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PSI Energy.

You couldn't call it a standing ovation, but H. Michael Goss, assistant to the chairman of Plainfield-based Public Service Indiana, says,'79 percent of the shareholders voted to approve the company's new name changes and logotype.'

Use of the art had to be stalled until the annual meeting on April 18. Now the firm officially is PSI Energy, Inc." The parent company has switched from PSI Holdings, Inc.,' to a less intimidating, more positive name, PSI Resources, Inc.'

The day after the board's approval, TV commercials created by Pearson, Crahan & Fletcher Group of indianapolis announced the change to the public. In the spot, a mature employee comes home and tells his wife he's not working for Public Service Indiana anymore. She is upset that he lost his job and will miss his friends at work. He chuckles, explains that the firm's name was changed and shows the camera a logo on his new business card.

About 570,000 customers will have a close-up look at the logo when the bills arrive.There'll be a new envelope and an insert that explains the change and the glowing symbol. We kept PSI' because that's the name most of our customers already call us,' explains Chairman James E. Rogers.

in the new logo, however, the letters PSI' are angled upward. The type selected for the word `Energy' is slanted to the right to symbolize that the company is going forward and is ready to meet a challenging future. And the color selected for PSI Energy" is now a brighter, fresher yellow. The old symbol of PSI was a lightning flash, which was de rigueur for electric companies 25 years ago when the logo was designed. Now, the letters are black and white and big on a field of buttercup.

'Energy describes the kind of products we offer and the spirit of our employees,' says Rogers. 'It more closely represents the kind of company we are today and intend to be in the future.'

The past, of course, includes that brutal brouhaha over abandoning the Marble Hill nuclear power plant back in 1984. Seven years and a few rate decreases later, attitudes have cooled and a new livery is appropriate.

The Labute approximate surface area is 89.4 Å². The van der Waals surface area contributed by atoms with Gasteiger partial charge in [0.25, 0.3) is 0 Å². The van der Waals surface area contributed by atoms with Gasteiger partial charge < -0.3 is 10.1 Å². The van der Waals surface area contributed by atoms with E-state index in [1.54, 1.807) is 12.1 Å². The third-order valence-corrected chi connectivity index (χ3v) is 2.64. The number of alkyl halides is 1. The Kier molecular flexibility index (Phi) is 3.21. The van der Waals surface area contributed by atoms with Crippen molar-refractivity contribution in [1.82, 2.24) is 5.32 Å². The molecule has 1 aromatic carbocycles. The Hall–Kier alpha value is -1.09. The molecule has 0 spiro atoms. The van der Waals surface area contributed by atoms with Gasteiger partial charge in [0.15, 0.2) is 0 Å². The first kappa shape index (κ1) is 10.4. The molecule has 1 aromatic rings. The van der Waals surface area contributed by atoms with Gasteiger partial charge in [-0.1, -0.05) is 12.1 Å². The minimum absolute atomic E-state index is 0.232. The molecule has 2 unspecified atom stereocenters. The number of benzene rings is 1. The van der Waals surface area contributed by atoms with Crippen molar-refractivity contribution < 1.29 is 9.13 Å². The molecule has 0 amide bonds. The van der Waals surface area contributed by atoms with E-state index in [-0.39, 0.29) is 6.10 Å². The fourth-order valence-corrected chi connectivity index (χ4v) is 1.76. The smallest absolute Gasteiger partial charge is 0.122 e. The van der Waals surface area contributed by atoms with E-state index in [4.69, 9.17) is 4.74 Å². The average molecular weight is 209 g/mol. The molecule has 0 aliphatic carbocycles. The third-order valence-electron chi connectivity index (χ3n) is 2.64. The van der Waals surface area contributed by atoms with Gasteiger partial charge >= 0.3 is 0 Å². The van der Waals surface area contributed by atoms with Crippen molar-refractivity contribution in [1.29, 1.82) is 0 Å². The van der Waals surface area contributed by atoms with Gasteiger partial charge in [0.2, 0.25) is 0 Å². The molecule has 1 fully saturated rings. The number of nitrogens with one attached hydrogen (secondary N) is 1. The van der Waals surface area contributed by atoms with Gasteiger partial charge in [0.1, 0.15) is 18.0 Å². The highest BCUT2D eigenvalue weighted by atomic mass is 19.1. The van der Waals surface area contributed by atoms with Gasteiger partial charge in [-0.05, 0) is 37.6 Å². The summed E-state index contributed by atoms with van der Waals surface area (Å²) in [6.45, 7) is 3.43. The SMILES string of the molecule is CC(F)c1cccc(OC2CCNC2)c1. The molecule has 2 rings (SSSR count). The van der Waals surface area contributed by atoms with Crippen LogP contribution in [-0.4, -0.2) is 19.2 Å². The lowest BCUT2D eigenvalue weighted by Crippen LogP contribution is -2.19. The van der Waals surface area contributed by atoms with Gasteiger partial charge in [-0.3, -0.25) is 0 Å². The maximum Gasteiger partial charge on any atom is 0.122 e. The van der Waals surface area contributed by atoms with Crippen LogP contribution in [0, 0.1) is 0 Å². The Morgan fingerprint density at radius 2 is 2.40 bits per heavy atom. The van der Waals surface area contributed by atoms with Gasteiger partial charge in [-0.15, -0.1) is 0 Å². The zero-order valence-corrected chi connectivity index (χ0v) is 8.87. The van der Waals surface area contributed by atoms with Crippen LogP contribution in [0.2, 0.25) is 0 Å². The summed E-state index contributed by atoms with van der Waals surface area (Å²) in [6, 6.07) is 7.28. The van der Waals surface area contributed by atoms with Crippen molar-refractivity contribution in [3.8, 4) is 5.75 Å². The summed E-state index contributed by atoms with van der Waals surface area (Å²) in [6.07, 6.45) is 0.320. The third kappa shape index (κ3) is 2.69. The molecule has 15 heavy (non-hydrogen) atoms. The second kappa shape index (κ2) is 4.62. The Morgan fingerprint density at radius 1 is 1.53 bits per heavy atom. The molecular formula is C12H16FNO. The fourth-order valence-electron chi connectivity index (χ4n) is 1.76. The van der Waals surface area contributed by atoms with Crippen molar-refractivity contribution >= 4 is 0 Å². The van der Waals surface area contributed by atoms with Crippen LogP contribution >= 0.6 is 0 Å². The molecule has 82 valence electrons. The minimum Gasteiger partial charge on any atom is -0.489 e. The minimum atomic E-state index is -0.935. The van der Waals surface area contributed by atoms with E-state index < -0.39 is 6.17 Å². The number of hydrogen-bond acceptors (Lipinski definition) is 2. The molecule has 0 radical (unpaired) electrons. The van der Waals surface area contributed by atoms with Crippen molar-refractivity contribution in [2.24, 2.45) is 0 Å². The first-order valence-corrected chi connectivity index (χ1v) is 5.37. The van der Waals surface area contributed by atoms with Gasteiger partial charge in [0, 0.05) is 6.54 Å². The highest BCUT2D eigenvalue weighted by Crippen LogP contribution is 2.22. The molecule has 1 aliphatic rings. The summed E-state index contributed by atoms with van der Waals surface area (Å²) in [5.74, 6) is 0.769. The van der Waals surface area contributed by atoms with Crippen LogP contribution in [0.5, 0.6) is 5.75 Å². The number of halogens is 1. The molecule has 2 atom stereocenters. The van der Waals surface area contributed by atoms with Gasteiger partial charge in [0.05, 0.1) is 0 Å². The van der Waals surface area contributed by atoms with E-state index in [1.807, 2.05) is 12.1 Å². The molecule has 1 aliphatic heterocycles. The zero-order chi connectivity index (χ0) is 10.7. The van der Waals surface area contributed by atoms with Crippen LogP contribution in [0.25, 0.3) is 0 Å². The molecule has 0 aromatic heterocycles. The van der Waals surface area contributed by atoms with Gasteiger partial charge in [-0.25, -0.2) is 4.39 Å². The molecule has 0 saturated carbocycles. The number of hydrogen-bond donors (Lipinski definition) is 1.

Goss expresses the onward and upward attitude this way: We honor our 75-year past, but look to the future."

The company wants to signal that it is not the same company it used to be. it is not planning to be merely a seller of electricity, but a seller of energy services. it, furthermore, is looking at expanding its markets outside the state.

'Our industry is changing,' continues Goss. in addition to the traditional utilities, there is a growing market for what is called independent power producers, he says. Small firms are building power plants, which are not part of the regulatory system. They sell power to utilities who in turn sell it to the customer. The generating part of the business is separated out from the traditional vertically integrated system. We may build and run power plants all around the country,' Goss speculates. Strategic alliances with other utilities-that is the vision.'
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Title Annotation:Corporate Identity
Author:Johnson, J. Douglas
Publication:Indiana Business Magazine
Date:Jun 1, 1990
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